IP Licences / arrangements may soon breach Australian Competition Law

August 2019

CATHERINE CHANT | Special Counsel HUON SHIELDS | Associate



As a result of the imminent repeal of section 51(3) of the Competition and Consumer Act 2010 (Cth) (CCA), which provides for intellectual property (IP) exemptions from some restrictive trade practices contraventions, new obligations will apply in respect of the licence agreements and other arrangements in respect of IP rights.


Businesses may soon be exposed to substantial penalties if their current licence agreements or other IP arrangements are in breach of the amended law.



Summary

  • Section 51(3) of the CCA currently contains exemptions in relation to conduct relating to IP from some of the restrictive trade practices provisions in Part IV of the CCA (RTP Provisions).

  • The section will be repealed on 13 September 2019.

  • Conduct relating to IP rights will no longer be exempt from the RTP Provisions.

  • It is important that the IP licence agreements and other arrangements relating to IP rights of businesses be reviewed to avoid contravention of the RTP Provisions.


RTP Provisions

Part IV of the CCA contains the RTP Provisions of Australia’s competition law. It prohibits, among other things:

  • Cartel conduct, such as, price fixing and market sharing;

  • The making of a contract or arrangement, or arriving at an understanding, if a provision of the proposed contract, arrangement or understanding has the purpose, or would have or be likely to have the effect, of substantially lessening competition;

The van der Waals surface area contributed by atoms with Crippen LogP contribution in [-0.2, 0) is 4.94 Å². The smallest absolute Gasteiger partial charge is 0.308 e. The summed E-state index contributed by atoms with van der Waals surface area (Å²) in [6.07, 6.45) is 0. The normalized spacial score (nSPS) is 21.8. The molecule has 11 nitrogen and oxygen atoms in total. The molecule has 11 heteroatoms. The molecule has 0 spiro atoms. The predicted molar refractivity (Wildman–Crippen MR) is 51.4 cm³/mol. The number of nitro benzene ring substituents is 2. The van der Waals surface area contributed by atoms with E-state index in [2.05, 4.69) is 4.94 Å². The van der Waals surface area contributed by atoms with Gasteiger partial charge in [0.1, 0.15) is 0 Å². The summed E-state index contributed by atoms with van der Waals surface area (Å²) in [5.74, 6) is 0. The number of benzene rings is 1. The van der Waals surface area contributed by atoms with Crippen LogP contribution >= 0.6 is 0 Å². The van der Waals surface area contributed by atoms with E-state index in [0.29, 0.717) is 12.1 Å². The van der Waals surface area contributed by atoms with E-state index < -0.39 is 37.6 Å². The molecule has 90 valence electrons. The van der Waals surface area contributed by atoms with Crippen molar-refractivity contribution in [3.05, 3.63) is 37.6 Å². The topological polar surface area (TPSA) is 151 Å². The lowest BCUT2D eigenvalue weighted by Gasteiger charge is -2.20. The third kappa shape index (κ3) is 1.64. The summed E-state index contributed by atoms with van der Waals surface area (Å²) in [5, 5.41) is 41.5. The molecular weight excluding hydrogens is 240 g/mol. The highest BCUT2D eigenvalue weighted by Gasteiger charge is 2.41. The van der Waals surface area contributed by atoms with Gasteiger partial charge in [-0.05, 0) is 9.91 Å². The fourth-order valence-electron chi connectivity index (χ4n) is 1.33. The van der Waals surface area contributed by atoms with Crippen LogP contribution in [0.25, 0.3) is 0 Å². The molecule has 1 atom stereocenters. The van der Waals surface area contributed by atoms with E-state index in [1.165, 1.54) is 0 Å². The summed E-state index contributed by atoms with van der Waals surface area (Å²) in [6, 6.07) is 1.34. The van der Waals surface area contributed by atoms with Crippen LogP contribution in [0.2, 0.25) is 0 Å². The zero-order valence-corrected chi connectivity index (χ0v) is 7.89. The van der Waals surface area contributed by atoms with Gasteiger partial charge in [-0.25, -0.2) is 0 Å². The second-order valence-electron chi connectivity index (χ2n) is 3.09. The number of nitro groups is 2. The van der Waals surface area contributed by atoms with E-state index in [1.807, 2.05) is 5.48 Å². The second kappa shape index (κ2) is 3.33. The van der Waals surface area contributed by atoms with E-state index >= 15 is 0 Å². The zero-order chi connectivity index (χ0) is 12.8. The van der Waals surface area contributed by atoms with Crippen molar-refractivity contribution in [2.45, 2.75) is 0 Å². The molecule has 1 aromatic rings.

• Misuse of market power;[1]

  • Resale price maintenance; and

  • Exclusive dealing.


Examples of IP related conduct which may breach some of these provisions following the repeal of s51(3) are:

  • A manufacturer and owner of a patent for a method of manufacture of a product (A) licenses the method to a competitor manufacturer (B) on the condition that B only produces a specified maximum amount of product, over the term of the licence;

  • An Australian film distributor (A) takes a licence to an Australian film from the copyright owner (B), subject to a licence condition that B will not licence the film to other Australian distributors;

  • The practice of patent pools, involving the aggregation of standard essential patents under one licence.


However, businesses can seek authorisations from the Australian Competition & Consumer Commission (ACCC) regarding conduct they are concerned may breach the RTP Provisions. The effect of an authorisation, if given, is the conferral of statutory protection for the conduct in question.



Sanctions

A range of sanctions for RTP breaches are available under the CC Act. For example, a corporation that breaches the RTP Provisions may face a penalty, per offence, up to the greater of;

  • $10 million;

  • three times the value of the benefit obtained as a direct or indirect result of the contravention; or

  • 10 per cent of the annual turnover of the corporation during the 12-month period following the contravention.


Penalties also apply to individuals of up to $500,000 per offence.

Businesses should review their IP arrangements to ensure compliance with part IV of the CCA, bearing in mind that the some of the RTP Provisions will apply to licences granted, assignments made, or contracts, arrangements or concerted practice entered into before, on or after 13 September 2019.



The ACCC has released draft guidelines on the repeal of s51(3) of the CC Act available at https://consultation.accc.gov.au/compliance-enforcement/s51-3-repealguidelines/

Final guidelines are expected to issue in August 2019.


[1] Neither this conduct nor resale price maintenance was exempt under s51(3)

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